(CNSNews.com) – The Environmental Protection Agency is giving scientists at several universities $7 million in grants to study how pollution, in combination with “stress” and other social factors, affects people in “poor and underserved” communities.
At a symposium in
“When these stressors are combined, they can lead to a much higher risk of health issues,” the EPA said.
EPA studies generally are confined to single chemical effects, not to combinations of chemicals that people are exposed to outside the lab. And EPA studies rarely address social factors such as poverty and stress “that can play a major role,” the agency said.
The new study will look at a combination of harmful factors affecting human health in poor communities with pollution problems. As such, the grants “really get to the heart of advancing environmental justice,” Garcia said.
Although the results of the study will not be known for several years, the goal is to use the data to prevent the issuing of permits to industry and other polluting entities in areas that have been identified as "over-burdened," according to panelists at Wednesday’s symposium.
As CNSNews.com has reported, EPA Administrator Lisa Jackson has made environmental justice a top priority for her agency. The EPA defines environmental justice as the fair treatment and meaningful involvement of all people -- regardless of race, color, national origin, or income -- with respect to the development and enforcement of environmental laws and regulations.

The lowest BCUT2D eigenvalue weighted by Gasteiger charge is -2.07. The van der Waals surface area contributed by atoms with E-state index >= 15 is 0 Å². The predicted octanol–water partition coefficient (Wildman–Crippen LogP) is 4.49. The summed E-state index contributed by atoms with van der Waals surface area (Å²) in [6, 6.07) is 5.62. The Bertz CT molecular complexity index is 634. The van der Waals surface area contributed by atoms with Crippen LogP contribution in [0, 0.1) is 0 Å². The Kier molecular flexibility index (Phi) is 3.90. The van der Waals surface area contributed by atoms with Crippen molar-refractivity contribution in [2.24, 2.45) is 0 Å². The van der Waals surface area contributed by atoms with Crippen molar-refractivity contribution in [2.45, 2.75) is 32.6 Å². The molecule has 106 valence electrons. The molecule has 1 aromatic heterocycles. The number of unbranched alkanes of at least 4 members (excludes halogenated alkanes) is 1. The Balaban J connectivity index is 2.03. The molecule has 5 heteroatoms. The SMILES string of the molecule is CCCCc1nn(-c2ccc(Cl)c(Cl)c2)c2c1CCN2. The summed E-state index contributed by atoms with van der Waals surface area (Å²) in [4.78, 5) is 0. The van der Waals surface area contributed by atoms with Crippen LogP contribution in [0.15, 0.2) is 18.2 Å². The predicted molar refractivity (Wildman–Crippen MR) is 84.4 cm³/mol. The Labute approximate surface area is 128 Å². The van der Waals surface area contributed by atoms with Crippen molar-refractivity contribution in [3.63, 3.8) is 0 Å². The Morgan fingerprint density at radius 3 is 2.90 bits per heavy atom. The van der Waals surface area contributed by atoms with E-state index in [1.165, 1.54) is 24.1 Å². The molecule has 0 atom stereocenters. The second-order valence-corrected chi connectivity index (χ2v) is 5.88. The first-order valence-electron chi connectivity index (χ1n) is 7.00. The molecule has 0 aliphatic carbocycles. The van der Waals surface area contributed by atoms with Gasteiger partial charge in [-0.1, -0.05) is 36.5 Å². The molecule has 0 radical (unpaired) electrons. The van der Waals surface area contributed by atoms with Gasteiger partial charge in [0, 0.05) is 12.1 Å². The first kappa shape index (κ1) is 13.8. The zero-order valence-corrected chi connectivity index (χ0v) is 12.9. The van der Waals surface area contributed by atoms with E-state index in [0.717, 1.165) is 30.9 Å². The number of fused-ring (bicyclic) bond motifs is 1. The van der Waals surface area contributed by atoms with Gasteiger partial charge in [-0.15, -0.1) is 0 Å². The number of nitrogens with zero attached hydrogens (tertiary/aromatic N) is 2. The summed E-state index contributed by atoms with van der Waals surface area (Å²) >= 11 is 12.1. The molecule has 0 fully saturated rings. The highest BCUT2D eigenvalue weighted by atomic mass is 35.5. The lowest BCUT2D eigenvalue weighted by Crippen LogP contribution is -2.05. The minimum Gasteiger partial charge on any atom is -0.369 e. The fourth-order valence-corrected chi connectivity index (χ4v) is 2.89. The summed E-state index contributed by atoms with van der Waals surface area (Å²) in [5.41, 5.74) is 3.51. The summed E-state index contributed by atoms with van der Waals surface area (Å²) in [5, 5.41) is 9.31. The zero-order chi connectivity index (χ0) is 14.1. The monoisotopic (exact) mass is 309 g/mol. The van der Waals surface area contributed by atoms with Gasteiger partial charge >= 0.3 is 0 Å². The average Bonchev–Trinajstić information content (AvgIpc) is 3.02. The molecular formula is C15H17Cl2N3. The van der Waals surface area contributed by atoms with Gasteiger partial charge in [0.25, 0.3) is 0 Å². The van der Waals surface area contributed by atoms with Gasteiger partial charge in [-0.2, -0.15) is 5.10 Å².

Last year, the EPA made a public commitment to address “disproportionate environmental health impacts,” said Paul Anastas, assistant administrator for EPA’s Office of Research and Development. “This research could pave the way for more interdisciplinary work that is responsive to community concerns and environmental justice.”
The $7 million in grants, to be distributed through 2014, will go to a study, portions of which are being conducted at the following universities, including one in Taiwan:
University of Rochester School of Medicine and Dentistry in New York; University of Medicine and Dentistry of New Jersey; University of Texas School of Public Health; National Chiao-Tung University; University of Texas Anderson Cancer Center; Boston University; University of Texas School of Public Health; University of North Carolina; University of Texas Medical Branch, Galveston; and Harvard School of Public Health, Channing Laboratory.